Keep fat low.
Children under 2 need a certain amount of fat in their diets to help the brain and nervous system develop correctly. Fat also
aids in the absorption of some vitamins: vitamins A, D, E and K can only be absorbed if there's some fat in the diet. While
toddlers can drink richer whole or 2% milk, older kids (2+) should drink low-fat or skim milk, along with the rest of the
family. Additionally, children ages 2 to 3 should eat a varied diet with about 30 to 35 percent of calories coming from fat.
For ages 4 to 18 years, the recommendations decrease to 25 to 35 percent of calories from fat.
Although eating adequate amounts of fat is an important part of a healthy diet, many kids today are eating too much of it,
leading to weight gain. The major sources of saturated fat and cholesterol in children’s diets are full-fat milk and cheese
and fatty meats. To keep your child’s fat intake in check, offer low-fat dairy and lean cuts of meat in appropriate portion
sizes, as well as fruit, vegetables and whole grains, which are naturally low in fat. Make an effort to choose healthy,
unsaturated fats like canola, olive and other vegetable oils over butter and other solid fats.
Bone up on calcium.
During childhood and adolescence, the body uses calcium to build strong bones—a process that's all but complete by the end of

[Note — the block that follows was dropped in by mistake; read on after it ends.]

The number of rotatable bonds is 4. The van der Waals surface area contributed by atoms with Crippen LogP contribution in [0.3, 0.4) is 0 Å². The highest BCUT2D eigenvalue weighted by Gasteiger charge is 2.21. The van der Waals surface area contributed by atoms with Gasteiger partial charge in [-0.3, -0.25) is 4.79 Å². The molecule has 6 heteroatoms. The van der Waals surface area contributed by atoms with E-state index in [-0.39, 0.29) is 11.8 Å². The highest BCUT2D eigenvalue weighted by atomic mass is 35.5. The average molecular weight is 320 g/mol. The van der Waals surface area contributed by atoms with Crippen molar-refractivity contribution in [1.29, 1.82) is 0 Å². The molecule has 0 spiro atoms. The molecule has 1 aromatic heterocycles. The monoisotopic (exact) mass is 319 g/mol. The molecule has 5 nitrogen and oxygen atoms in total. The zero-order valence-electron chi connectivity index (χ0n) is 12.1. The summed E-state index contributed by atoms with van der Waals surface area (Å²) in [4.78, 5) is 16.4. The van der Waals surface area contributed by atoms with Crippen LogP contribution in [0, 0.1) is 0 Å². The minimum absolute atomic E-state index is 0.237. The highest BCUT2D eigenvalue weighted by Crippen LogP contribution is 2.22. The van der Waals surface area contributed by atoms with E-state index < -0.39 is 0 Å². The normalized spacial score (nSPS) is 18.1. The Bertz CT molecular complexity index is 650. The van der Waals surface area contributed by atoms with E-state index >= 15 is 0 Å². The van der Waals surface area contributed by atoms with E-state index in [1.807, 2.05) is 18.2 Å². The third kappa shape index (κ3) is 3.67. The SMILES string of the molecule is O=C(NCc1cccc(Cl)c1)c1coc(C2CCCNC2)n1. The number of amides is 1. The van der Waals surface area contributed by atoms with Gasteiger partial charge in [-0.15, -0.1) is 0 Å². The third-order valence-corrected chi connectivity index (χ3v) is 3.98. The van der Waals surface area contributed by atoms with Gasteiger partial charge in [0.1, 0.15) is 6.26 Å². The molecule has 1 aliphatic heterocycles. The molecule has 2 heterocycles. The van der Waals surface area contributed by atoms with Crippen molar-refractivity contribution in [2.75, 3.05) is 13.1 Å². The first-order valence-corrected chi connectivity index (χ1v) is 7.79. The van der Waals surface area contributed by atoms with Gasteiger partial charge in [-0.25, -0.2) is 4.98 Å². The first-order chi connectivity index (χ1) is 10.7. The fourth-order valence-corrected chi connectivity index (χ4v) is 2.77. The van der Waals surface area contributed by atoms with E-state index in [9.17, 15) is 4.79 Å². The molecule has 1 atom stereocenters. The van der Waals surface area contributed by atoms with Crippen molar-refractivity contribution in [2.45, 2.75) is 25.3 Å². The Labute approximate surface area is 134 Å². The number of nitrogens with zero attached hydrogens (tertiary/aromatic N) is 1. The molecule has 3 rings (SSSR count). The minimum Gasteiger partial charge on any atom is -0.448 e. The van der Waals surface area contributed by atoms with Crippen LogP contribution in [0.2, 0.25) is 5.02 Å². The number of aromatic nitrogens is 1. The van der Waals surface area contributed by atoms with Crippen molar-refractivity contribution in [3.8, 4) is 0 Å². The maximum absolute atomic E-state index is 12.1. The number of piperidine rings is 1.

the teen years. Getting enough calcium at a young age is important to prevent osteoporosis later on. Yet more than 85 percent
of girls and 60 percent of boys aged 9 to 18 fail to get the recommended 1,300 milligrams of calcium per day (kids aged 4 to
8 years old need 800 mg; toddlers aged 1 to 2 years need 500 mg). The 2005 Dietary Guidelines recommend 2 cups of low-fat or
nonfat milk or dairy products per day for children 2 to 8 years old and 3 cups for children 9 years and older.
Choose whole grains.
Studies indicate that eating whole grains reduces your long-term risk of cancer and heart disease. On average, most
school-age children need 6 to 8 ounces of grains a day and active teens may need as many as 9 or 10 ounces. (A slice of
bread, a half-cup of cooked rice, pasta or oatmeal are examples of 1 ounce.) At least half of those servings should come from
whole grains. The other half can come from enriched (e.g., refined or “white”) grains. Good whole-grain sources include
whole-grain cereals, brown rice, whole-grain breads and whole-wheat pastas.
Limit sugar-sweetened beverages and foods.
A little sugar, particularly if it’s in a food that provides other important nutrients, is fine. For example, a tiny bit of
added sugar on whole-grain cereal can enhance the taste and encourage kids to eat it. But the average teen consumes about